MEDIA AVAILABILITY: 5,000 LAW ENFORCEMENT LEADERS URGE FUNDING FOR HOME VISITING TO ADDRESS 600 PERCENT RISE IN INCARCERATION OF WOMEN
Renewal of MIECHV is vital because 200,000 women are behind bars, and almost two-thirds of the women in state prisons are mothers
FOR IMMEDIATE RELEASE CONTACT: Chris Beakey
November 17, 2014 email@example.com
302 448 0253
WHAT: Citing a 600 percent rise in the incarceration of women during the past three decades, more than 5,000 police chiefs, sheriffs and prosecutors are urging Congress to renew the Maternal, Infant, and Early Childhood Home Visiting (MIECHV) program.
Begun in 2010, MIECHV provides states and communities with funds to implement voluntary home visiting for expectant and new mothers who live in poverty. These programs bring trained nurses or other trained mentors into the women's homes to help them understand their children's emotional needs, make their homes safe for children, and respond appropriately to stressful parenting situations. They also help the mothers stay in school and then get jobs.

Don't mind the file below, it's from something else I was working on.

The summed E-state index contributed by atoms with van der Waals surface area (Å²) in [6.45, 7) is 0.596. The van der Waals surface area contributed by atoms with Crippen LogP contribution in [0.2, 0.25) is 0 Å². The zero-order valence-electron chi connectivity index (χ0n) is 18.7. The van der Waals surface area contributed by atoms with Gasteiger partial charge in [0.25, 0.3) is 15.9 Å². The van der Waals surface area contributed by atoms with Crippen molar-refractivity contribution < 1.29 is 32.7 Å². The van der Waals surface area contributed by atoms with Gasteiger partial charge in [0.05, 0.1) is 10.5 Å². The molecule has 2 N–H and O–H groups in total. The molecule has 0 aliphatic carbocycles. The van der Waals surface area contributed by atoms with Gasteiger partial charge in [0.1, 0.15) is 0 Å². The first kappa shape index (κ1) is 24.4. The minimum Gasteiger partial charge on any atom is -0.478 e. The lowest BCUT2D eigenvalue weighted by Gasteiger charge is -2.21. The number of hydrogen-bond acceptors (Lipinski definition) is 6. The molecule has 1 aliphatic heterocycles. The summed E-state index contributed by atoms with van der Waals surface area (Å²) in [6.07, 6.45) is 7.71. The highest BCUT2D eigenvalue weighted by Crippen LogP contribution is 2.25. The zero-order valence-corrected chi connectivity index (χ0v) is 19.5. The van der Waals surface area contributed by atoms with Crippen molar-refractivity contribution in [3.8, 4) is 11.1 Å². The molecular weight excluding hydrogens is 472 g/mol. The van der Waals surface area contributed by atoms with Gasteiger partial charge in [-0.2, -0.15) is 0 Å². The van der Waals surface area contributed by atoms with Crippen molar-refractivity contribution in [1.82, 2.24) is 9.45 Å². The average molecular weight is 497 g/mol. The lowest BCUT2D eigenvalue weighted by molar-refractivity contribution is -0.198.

While much of the discussion around voluntary, high-quality home visiting focuses on its impact on reducing child abuse and neglect, the 5,000 members of Fight Crime: Invest in Kids released a report - "Orange is not your color" - that documents its role in reducing convictions of women and their daughters and the savings to public.
This is important because there are more than 200,000 women incarcerated in the U.S., and because nearly two-thirds of women in state prisons are mothers.
WHO: Delaware County (Ohio) Sheriff Russell Martin, national spokesperson for Fight Crime: Invest in Kids’ campaign: “Orange is Not Your Color.”
WHEN: Sheriff Martin is available for interviews in person in Washington, DC and by phone and Skype on Tuesday, November 18 as fellow Fight Crime members storm the Hill to urge support for MIECHV.
"The 5,000 law enforcement leaders who are part of Fight Crime make no apologies for locking up people who threaten public safety, but our streets will ultimately be much safer if we prevent more people from turning to crime in the first place," said Sheriff Martin. "We titled this report 'Orange is not your color' because we'd all like to see fewer women in orange jumpsuits and many more on track for healthy, successful lives. Renewing legislation that supports voluntary home visiting makes fiscal sense for taxpayers and common sense for everyone who wants safer communities."
# # #
Chris Beakey, 302-448-0253, firstname.lastname@example.org
Fight Crime: Invest in Kids is an anti-crime organization of nearly 5,000 police chiefs, sheriffs, prosecutors, and violence survivors. We take a hard look at the research about what prevents kids from becoming criminals and put that information in the hands of policymakers and the general public.